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that the roots may strike deep in their proper soil, and the fruits be matured without prejudice to each other, that every precept
be established in the heart, and the analogy of the whole Christian dispensation may be seen in a life of consistent obedience.
The error which is in opposition to this wholesome practice of the skilful teacher is foretold by St. Paul in his address to the elders of the Church of Ephesus : « I have “ not shunned to declare unto you all the “ counsel of God. Take heed therefore “ unto yourselves, and to all the flock, over “ the which the Holy Ghost hath made
you overseers, to feed the Church of God, “ which he hath purchased with his own “ blood. For after my departing, I know " that grievous wolves shall enter in among you, not sparing the flock. Also of
your “ own selves shall men arise, speaking per“ verse things, to draw away disciples after "s them d.” The offence of these men who should arise from their body, and draw pro
d Acts xx. 27-30.
away disciples after them, was not the denial of any Christian truth, or the introduction of any peculiar heresy, but the
speaking perverse things,” things perverted from their natural, their plain and direct sense and interpretation. This phecy may have been in the course of fulfilment when Timothy was appointed to the superintendence of the Church of Ephesus, that he might charge some e not to teach doctrine strange or foreign to that of the Apostles. The offender is thus described'. If any man deliver strange doctrine, and " consent not to wholesome “ words, even the words of our Lord Jesus “ Christ, and to the doctrine which is ac“ cording to godliness; he is proud, knowsing nothing, but doting about questions “ and strifes of words.” This offence of perverting the truth is also insisted on by Saint Peter, in whose time it had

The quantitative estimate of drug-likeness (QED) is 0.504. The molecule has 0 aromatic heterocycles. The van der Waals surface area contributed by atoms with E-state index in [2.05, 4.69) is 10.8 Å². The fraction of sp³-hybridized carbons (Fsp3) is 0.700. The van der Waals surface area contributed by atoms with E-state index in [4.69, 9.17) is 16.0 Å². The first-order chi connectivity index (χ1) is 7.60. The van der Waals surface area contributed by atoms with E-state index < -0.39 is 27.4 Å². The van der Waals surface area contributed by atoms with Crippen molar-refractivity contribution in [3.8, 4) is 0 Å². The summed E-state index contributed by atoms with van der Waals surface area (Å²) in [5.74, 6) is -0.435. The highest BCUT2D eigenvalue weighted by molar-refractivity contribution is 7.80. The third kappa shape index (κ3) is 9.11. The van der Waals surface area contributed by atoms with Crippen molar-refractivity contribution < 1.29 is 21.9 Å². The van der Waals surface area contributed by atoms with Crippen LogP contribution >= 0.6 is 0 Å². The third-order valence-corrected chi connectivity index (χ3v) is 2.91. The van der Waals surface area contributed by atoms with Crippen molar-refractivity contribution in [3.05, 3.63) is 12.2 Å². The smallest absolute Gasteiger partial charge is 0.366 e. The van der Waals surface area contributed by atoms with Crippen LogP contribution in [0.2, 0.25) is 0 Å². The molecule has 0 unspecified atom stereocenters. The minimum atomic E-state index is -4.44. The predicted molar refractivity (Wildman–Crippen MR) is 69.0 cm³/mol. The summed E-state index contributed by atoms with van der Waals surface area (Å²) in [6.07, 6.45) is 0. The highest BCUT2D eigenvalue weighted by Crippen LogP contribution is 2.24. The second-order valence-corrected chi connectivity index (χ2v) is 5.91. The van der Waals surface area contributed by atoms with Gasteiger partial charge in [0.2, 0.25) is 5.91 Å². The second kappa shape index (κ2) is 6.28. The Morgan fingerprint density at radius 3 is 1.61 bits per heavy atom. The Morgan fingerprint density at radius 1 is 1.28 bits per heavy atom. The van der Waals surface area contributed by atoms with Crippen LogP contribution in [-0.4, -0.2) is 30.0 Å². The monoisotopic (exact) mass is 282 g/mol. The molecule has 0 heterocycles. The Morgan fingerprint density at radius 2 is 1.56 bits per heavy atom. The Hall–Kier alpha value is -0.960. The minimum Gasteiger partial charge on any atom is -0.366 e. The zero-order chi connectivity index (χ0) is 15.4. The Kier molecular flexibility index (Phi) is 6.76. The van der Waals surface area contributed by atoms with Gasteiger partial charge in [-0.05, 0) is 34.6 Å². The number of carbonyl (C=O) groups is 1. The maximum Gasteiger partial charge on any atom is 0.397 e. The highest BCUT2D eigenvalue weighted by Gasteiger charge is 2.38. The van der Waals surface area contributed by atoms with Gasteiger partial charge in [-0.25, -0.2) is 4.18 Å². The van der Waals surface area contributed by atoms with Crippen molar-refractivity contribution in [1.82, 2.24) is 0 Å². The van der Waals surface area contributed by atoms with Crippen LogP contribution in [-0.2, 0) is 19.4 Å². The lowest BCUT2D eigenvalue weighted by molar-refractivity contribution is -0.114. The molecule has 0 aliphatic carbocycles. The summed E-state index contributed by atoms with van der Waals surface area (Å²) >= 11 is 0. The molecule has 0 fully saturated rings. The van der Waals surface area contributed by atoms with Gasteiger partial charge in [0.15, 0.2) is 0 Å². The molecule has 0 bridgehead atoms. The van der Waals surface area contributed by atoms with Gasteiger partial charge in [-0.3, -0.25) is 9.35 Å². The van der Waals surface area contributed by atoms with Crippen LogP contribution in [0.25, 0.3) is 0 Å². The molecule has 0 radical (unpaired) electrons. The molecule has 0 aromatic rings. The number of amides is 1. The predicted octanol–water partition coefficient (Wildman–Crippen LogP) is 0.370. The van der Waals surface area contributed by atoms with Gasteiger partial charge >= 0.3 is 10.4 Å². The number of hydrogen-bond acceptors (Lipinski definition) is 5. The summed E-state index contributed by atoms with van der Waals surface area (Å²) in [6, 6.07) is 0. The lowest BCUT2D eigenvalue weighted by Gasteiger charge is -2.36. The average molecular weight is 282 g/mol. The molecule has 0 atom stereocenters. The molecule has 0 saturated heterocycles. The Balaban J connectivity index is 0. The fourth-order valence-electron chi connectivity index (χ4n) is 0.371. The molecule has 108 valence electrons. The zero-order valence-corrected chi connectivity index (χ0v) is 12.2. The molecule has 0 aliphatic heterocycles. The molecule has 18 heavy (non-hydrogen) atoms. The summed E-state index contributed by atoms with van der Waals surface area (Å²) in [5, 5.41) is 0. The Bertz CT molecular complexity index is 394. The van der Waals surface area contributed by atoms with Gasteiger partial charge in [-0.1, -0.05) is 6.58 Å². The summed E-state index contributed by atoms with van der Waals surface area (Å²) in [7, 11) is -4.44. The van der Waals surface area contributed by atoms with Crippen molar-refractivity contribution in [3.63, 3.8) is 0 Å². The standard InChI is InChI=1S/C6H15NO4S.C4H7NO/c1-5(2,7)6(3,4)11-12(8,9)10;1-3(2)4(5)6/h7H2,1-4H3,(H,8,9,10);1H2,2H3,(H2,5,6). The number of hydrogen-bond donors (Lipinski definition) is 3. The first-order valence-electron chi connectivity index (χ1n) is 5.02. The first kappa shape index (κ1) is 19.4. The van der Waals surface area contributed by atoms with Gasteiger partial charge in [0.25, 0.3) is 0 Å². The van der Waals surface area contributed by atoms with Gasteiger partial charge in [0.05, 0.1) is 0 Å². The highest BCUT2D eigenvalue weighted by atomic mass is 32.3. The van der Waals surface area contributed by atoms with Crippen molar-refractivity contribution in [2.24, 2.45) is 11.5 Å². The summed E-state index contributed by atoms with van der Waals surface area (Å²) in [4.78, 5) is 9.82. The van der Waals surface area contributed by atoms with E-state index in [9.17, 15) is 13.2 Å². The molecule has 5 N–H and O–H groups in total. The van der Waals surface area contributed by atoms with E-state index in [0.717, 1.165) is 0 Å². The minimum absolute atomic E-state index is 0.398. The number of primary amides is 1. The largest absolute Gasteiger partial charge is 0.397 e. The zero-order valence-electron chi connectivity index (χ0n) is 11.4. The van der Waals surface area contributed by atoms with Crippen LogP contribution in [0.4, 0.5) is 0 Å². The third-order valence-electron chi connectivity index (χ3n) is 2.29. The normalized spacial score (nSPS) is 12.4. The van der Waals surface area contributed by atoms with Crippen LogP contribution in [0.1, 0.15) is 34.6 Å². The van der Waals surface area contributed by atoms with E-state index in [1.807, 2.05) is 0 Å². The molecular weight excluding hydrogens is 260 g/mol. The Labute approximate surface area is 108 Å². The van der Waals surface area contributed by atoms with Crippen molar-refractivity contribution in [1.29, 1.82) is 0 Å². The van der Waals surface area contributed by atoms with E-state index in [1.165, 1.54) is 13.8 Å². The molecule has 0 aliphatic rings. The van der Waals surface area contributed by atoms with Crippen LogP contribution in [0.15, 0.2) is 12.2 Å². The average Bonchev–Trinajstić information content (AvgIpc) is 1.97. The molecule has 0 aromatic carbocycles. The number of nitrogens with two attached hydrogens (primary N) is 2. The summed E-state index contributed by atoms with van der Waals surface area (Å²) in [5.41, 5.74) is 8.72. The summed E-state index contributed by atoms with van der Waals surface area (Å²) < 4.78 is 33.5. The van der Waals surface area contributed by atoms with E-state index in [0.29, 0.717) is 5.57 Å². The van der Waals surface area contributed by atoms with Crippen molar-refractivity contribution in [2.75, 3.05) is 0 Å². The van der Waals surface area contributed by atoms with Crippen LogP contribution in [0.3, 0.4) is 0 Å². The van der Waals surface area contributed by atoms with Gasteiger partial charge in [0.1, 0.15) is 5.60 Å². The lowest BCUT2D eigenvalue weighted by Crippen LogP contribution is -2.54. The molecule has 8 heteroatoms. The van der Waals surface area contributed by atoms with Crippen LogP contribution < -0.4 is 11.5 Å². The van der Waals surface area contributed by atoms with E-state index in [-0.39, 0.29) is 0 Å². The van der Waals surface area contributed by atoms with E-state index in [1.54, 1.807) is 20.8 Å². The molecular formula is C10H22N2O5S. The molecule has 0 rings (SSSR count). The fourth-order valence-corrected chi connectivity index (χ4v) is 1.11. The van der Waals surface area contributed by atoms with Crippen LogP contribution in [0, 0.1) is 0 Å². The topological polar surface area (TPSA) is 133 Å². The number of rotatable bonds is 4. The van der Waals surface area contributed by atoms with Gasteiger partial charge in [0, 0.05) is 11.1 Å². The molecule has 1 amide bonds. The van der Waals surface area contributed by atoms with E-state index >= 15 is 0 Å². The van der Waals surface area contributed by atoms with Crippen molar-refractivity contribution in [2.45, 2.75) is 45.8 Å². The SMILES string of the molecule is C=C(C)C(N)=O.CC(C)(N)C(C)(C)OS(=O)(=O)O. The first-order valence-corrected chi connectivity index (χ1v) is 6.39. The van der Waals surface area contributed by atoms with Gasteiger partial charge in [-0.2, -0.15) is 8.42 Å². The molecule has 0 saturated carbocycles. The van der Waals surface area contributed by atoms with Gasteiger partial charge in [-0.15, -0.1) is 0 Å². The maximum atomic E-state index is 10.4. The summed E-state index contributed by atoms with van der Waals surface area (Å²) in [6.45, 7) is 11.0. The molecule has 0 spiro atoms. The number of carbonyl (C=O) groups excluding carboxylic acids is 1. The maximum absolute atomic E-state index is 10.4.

probably spread widely in the Church, and who, in speaking of the subjects discussed
fi Tim, vi. 3, 4. El
• 1 Τim. 1. 3. μη ετεροδιδασκαλειν. . τις ετεροδιδασκαλει. .
in the Epistles of Saint Paul, says, that in them “are some things hard to be under“ stood, which they that are unlearned and " unstable wrest," or break as a limb
upon a wheel, “ as they do also the other Scrip
tures, to their own destruction.” The remedy which he prescribes for this practice is this : " Ye therefore, beloved, seeing “ that ye know these things before, be“ ware lest ye also, being led away by “ the error of the wicked, fall from your “ own stedfastness. But grow grace,
and “ in the knowledge of our Lord and Sa" viour Jesus Christg,"
From the descriptions which the Apostles have given of these men, whose offence they foretold and lived to censure, it
appears, that they were themselves members of the Church, that they were under the control of the governors of the Church, and that in this capacity they nevertheless Jaboured to draw away disciples after them. Their offence was, that they uttered perverse things, that they wrested the Scrip
& 2 Peter iii. 16-18.
tures from their natural meaning, and that in this manner they especially treated the things hard to be understood in the Epistles of Saint Paul. What were the things hard to be understood, or to which of the Epistles allusion is principally made, it is vain to conjecture; but on a reference to the Epistle to the Ephesians, to whose perverting elders the prophecy was originally addressed, it is impossible to overlook the doctrines of Predestination and Election, of the common condition of all men by nature as the children of wrath', of their regeneration, or being quickened together with Christ, and of the salvation which is by grace through faitht. From the earn: estness with which the Apostle insists upon these doctrines it may be inferred, that they were especially liable to be perverted by the Ephesians; and it may have been one of the objects of his addressing this Epistle to them, to correct their misapprehension, and to communicate to them sound knowledge and instruction on these articles of their Christian faith.
h Ephes. i. 4,5,6. i Ibid. ii. 3. k Ibid. ïi. 5. Ibid. m Appeal to Men of Wisdom and Candour, by the Rev. C. Simeon, p. 17.
It will not be denied, that these doctrines are hard to be understood, that they have often been perverted, and that whenever they are made to rest on a scriptural foundation, they are enforced almost exclusively on the authority of Saint Paul. In comparing with the general tenor of the Scriptures the doctrines of Original Sin, of Free-will, Regeneration, Salvation by Faith through grace, Election, and Predestination, as they are maintained by their advocates in the present day, it will appear, that they are appropriately designated in the Apostle's prophecy, as doctrines strange, and perverted from his meaning.
1. Of these principles, which are supposed to be “ of primary and fundamental
importance",” the first in order is the 6 universal and extreme sinfulness"," " the “ universally guilty, depraved, condemned,
n Some Account of the Rev. Tho. Robinson, by the Rev. E. T. Vaughan, p. 64.